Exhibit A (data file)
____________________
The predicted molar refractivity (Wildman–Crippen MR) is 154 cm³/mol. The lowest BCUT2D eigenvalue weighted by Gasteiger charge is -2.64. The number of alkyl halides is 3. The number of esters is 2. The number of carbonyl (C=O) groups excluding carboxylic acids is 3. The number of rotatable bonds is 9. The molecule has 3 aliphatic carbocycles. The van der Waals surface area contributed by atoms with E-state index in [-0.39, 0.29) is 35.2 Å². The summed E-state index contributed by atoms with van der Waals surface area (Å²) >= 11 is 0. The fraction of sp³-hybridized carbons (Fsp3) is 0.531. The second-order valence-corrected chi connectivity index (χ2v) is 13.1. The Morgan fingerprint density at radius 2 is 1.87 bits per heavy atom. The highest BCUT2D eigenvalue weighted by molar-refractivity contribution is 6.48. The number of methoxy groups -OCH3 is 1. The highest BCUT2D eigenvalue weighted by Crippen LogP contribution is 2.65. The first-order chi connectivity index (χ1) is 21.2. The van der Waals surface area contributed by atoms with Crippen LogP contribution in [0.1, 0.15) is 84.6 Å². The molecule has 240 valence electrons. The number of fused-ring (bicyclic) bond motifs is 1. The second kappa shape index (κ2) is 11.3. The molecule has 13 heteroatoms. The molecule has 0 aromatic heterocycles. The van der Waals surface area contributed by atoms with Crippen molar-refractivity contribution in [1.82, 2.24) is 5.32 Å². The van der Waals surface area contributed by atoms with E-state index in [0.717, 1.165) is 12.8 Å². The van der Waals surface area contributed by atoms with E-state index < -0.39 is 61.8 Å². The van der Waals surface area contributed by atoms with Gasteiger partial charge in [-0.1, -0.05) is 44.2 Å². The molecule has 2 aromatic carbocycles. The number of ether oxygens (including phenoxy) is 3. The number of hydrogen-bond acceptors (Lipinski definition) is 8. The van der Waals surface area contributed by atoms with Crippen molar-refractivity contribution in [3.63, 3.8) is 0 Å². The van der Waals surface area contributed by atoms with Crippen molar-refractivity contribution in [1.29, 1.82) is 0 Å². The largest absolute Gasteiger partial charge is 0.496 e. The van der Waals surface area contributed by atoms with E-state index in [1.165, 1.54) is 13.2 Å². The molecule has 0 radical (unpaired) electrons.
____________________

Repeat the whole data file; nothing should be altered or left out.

The predicted molar refractivity (Wildman–Crippen MR) is 154 cm³/mol. The lowest BCUT2D eigenvalue weighted by Gasteiger charge is -2.64. The number of alkyl halides is 3. The number of esters is 2. The number of carbonyl (C=O) groups excluding carboxylic acids is 3. The number of rotatable bonds is 9. The molecule has 3 aliphatic carbocycles. The van der Waals surface area contributed by atoms with E-state index in [-0.39, 0.29) is 35.2 Å². The summed E-state index contributed by atoms with van der Waals surface area (Å²) >= 11 is 0. The fraction of sp³-hybridized carbons (Fsp3) is 0.531. The second-order valence-corrected chi connectivity index (χ2v) is 13.1. The Morgan fingerprint density at radius 2 is 1.87 bits per heavy atom. The highest BCUT2D eigenvalue weighted by molar-refractivity contribution is 6.48. The number of methoxy groups -OCH3 is 1. The highest BCUT2D eigenvalue weighted by Crippen LogP contribution is 2.65. The first-order chi connectivity index (χ1) is 21.2. The van der Waals surface area contributed by atoms with Crippen LogP contribution in [0.1, 0.15) is 84.6 Å². The molecule has 240 valence electrons. The number of fused-ring (bicyclic) bond motifs is 1. The second kappa shape index (κ2) is 11.3. The molecule has 13 heteroatoms. The molecule has 0 aromatic heterocycles. The van der Waals surface area contributed by atoms with Crippen molar-refractivity contribution in [1.82, 2.24) is 5.32 Å². The van der Waals surface area contributed by atoms with E-state index in [0.717, 1.165) is 12.8 Å². The van der Waals surface area contributed by atoms with E-state index < -0.39 is 61.8 Å². The van der Waals surface area contributed by atoms with Gasteiger partial charge in [-0.1, -0.05) is 44.2 Å². The molecule has 2 aromatic carbocycles. The number of ether oxygens (including phenoxy) is 3. The number of hydrogen-bond acceptors (Lipinski definition) is 8. The van der Waals surface area contributed by atoms with Crippen molar-refractivity contribution in [3.63, 3.8) is 0 Å². The van der Waals surface area contributed by atoms with Crippen molar-refractivity contribution in [1.29, 1.82) is 0 Å². The largest absolute Gasteiger partial charge is 0.496 e. The van der Waals surface area contributed by atoms with E-state index in [1.165, 1.54) is 13.2 Å². The molecule has 0 radical (unpaired) electrons.